1. Computers
  2. Display Drivers
  3. Graphics Cards
  4. Memory
  5. Motherboards
  6. Processors
  7. Software
  8. Storage
  9. Operating Systems


Facebook RSS Twitter Twitter Google Plus


Phoronix Test Suite

OpenBenchmarking Benchmarking Platform
Phoromatic Test Orchestration

A Generic AMP/IPC Framework For Linux

Linux Kernel

Published on 28 June 2011 08:48 AM EDT
Written by Michael Larabel in Linux Kernel
6 Comments

Being proposed by Ohad Ben-Cohen for integration into the mainline Linux kernel is a generic AMP/IPC framework. This a-symmetric multi-processing (AMP) framework with inter-process communication (IPC) integration makes it possible to control remote processors and communicate messages with these remote processors. This work is the primary target of modern SoC devices.

Modern SoC designs have a main SMP application processor that's usually running Linux, but then connected to them are often a-symmetric multi-processing processors, which may be running Linux or a different operating system entirely. These other processors are often for handling a specific task such as multi-media hardware acceleration. With this generic AMP/IPC framework, it's possible to control these remote AMP processors (power on, power off, boot) and to communicate (send/receive) messages to the remote units.

This generic framework introduces rpmsg, which is a VirtIO-based messaging bus for communicating between the Linux kernel and remote processors. The actual drivers of this framework then need to expose the user-space interface. The other part of the equation is remoteproc, which is a generic driver for maintaining the state of remote processors. Hardware differences are abstracted by this driver with the initial support being the OMAP4 Cortex-M3 and the Davinci DSP, from the Panda Board and Hawk Board, respectively.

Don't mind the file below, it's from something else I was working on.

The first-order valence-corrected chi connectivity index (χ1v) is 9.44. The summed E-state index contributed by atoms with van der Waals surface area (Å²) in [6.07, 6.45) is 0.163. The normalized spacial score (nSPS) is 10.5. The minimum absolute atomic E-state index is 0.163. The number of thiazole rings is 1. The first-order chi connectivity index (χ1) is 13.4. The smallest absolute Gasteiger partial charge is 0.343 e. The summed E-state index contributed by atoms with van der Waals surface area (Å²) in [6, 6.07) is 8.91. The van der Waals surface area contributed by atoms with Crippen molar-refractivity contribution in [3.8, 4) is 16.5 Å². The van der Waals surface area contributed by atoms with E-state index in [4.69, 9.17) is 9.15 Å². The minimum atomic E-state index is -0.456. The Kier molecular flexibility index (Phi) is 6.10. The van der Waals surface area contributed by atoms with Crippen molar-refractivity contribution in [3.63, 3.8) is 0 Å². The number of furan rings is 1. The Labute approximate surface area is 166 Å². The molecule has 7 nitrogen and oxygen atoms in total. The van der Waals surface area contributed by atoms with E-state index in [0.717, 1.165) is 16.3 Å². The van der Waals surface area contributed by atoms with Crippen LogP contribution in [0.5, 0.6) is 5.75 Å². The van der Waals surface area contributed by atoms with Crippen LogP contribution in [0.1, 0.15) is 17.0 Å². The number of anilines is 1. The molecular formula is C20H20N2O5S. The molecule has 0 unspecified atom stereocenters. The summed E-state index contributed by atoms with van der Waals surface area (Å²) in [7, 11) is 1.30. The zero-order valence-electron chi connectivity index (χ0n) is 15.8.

For those interested in this new framework that could potentially be integrated into the mainline Linux 3.1 kernel, see the kernel mailing list announcement.

About The Author
Michael Larabel is the principal author of Phoronix.com and founded the web-site in 2004 with a focus on enriching the Linux hardware experience and being the largest web-site devoted to Linux hardware reviews, particularly for products relevant to Linux gamers and enthusiasts but also commonly reviewing servers/workstations and embedded Linux devices. Michael has written more than 10,000 articles covering the state of Linux hardware support, Linux performance, graphics hardware drivers, and other topics. Michael is also the lead developer of the Phoronix Test Suite, Phoromatic, and OpenBenchmarking.org automated testing software. He can be followed via and or contacted via .
Latest Linux News
  1. Features Added To Mesa 10.6 For Open-Source GPU Drivers
  2. Ubuntu's LXD vs. KVM For The Linux Cloud
  3. Fedora Server 22 Benchmarks With XFS & The Linux 4.0 Kernel
  4. GCC 6 Gets Support For The IBM z13 Mainframe Server
  5. Fedora 22 Is Being Released Next Tuesday
  6. OpenWRT 15.05 Preparing Improved Security & Better Networking
  7. Using The New LLVM/Clang OpenMP Support
  8. Zapcc Claims To Be A "Much Faster C++ Compiler"
  9. Godot 1.1 Engine Release Brings New 2D Engine
  10. Intel VA-API Driver 1.6 Is Coming
Latest Articles & Reviews
  1. Btrfs RAID 0/1 Benchmarks On The Linux 4.1 Kernel
  2. The State Of Various Firefox Features
  3. Intel Iris Graphics Performance With Mesa 10.6
  4. Fedora Workstation 22 Is Looking Great, Running Fantastic
Most Viewed News This Week
  1. The Linux 4.0 Kernel Currently Has An EXT4 Corruption Issue
  2. AMDGPU Open-Source Driver Code Continues Maturing
  3. The Linux 4.0 EXT4 RAID Corruption Bug Has Been Uncovered
  4. Oculus Rift Suspends Linux Development To Focus On Windows
  5. Microsoft Open-Sources The Windows Communication Foundation
  6. Another HTTPS Vulnerability Rattles The Internet
  7. LibreOffice 5.0 Open-Source Office Suite Has Been Branched
  8. Linux 4.1-rc4 Kernel Arrives A Day Late